Warum die Gt?
are less forthcoming in conversations about the future than any of the
other nationalities we have dealt with so far. We inquired about possible
interviewees, but it is quite a difficult situation. Most people are afraid
to talk because they think the security police are everywhere (and they
might be right). Moreover, it was not easy to find interpreters because
Syrians do not like to talk in the presence of Syrians (for fear of the
same secret police). At the university exams were going on until the end
of January, which complicated matters further. Nevertheless, we managed
to have many interesting meetings during our time in Syria.
and Bram had met a couple of young men on their journey from the dessert
into Damascus. They had been eager to talk and make contact and wanted
us to visit their sports club where young men and boys learned martial
arts and break dancing. When we wanted to take an acquaintance from Damascus
along on our second visit, they were worried at first. Only when they
learned that our company was American, not Syrian, did they agree. "For
Syrians it is no good, they do not like our dancing, we cannot do it on
the street and do not to let anyone know about it." Our American acquaintance
found it amusing that a dance genre that had been outmoded in his own
country since he was a toddler, could be considered subversive here. To
the Syrian 'Break Boys' team it was a given with which they had lived
all their lives. When pressed about the possibilities for change, the
young men did not sound hopeful. To be able to continue their work in
sports clubs professionally they envisaged a move to Lebanon, rather than
a relaxation of the general environment in their own country.
Maya visited the university
quite soon after arriving. Because exams where ensuing she could not conduct
any interviews until later in the month. But she did meet a young woman
who was studying English who invited us to her family's home. On that
visit three sisters from the Golan Heights talked about their ideas on
the future. They stuck rigidly to personal ambitious, concerning work,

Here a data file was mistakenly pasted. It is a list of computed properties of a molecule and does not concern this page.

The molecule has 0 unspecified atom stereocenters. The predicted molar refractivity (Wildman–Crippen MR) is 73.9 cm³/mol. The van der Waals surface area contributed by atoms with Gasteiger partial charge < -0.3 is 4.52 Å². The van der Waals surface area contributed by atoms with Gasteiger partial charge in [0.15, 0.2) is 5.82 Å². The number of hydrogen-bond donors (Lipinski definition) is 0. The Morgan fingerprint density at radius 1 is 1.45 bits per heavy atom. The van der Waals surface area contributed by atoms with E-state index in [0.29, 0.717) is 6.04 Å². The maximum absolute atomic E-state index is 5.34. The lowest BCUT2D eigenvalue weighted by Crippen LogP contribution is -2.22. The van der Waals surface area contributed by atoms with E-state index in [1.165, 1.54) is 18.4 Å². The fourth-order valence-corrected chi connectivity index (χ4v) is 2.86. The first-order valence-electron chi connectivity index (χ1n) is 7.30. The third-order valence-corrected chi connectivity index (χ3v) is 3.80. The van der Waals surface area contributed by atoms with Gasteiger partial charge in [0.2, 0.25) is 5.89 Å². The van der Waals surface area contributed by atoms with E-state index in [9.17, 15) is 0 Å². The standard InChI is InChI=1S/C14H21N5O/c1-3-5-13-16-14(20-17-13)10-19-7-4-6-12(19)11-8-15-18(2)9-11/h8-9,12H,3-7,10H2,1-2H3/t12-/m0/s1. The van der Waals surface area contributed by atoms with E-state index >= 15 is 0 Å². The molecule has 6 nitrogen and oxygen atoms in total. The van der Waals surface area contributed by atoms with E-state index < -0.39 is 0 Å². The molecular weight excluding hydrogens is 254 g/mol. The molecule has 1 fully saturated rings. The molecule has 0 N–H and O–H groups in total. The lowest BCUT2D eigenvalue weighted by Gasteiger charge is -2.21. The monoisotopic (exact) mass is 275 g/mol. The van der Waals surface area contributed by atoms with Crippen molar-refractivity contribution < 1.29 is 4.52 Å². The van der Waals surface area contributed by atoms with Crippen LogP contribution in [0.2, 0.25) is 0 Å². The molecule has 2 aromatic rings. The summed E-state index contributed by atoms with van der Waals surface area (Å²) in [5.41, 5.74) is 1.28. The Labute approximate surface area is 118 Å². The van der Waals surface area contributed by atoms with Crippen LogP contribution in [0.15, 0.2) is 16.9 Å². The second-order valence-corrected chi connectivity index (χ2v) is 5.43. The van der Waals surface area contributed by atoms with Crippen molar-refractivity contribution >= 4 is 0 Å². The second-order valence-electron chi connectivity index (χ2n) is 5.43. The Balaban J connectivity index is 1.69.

marriage and the home-life and general statements about religion and peace.
When their older brother entered, the conversation turned more towards
international politics. Internal politics and the state of the country
where treated with caution. Syria is recognised to be an important stabilising
power in the Middle East. Although it is relatively small in surface area
it has a significant role in the conservation of peace. It exercises power
over the Lebanese leadership as well as playing a role in Muslim activism
in the area. Unfortunately it is difficult to discuss this subject publicly
in any other than the 'official' version.
Maya had a more worldly
two hour conversation with a sociologist at the Damascus University. His
main subjects are 'youth and women' and 'ecology'. He is also responsible
for the science library of the Damascus University. We decided to try
to have some of his students conduct our brief questionnaire next academic
During our stay in
Damascus we also met a young American, studying the Quoran. During our
interview with Bilal, he talked about his ambitions for the future, the
Muslim organisation of which he is a zealous member and about his views
on future evolutions in the world. His position as both a proud American
and a Muslim was obviously an important issue during our talk. Bilal took
us to the Friday lecture of the Grand Mufti of Syria, Sheikh Kuftaro.
We went to the Abu Nur mosque twice and after being vetted by the interpreter
(whom we interviewed also), we visited the holder of the highest religious
authority in his private mansion and asked him for his ideas on the future.
Later we interviewed Murhaf, the young man responsible for the Grand Mufti's
website. In the last two years he created what is Syria's largest web
sites, www.kuftaro.org. It has more hits than any other in the country
and boasts many audio-visual recordings of the Grand Mufti's lectures
and interviews (parts of our own will also feature).
When Maya went to
a talk about volunteer work at the Goethe Institute she met a brave lawyer
who is works for women's rights in Syria. She is studying domestic violence.
We talked about the discrepancy between women's public role (they are
expected to work and are educated in equal amounts as men) and their private
lives (in which they carry the sole responsibility for household work).
She also emphasised the problems of private law, which deny women equal
rights to men in family matters and talked about her dream to set up a
shelter. In Souq Sarouga, the oldest neighbourhood of Damascus, where
we stayed several weeks, we learned about plans to demolish and build
anew several blocks of housing. We interviewed some of the local shopkeepers
about this and went to a public meeting concerning the neighbourhood's
future. A young female architect of a 'government supported NGO' (I'm
not kidding, that's what they called it) which works for the conservation
of historic areas in the capital, called the meeting.
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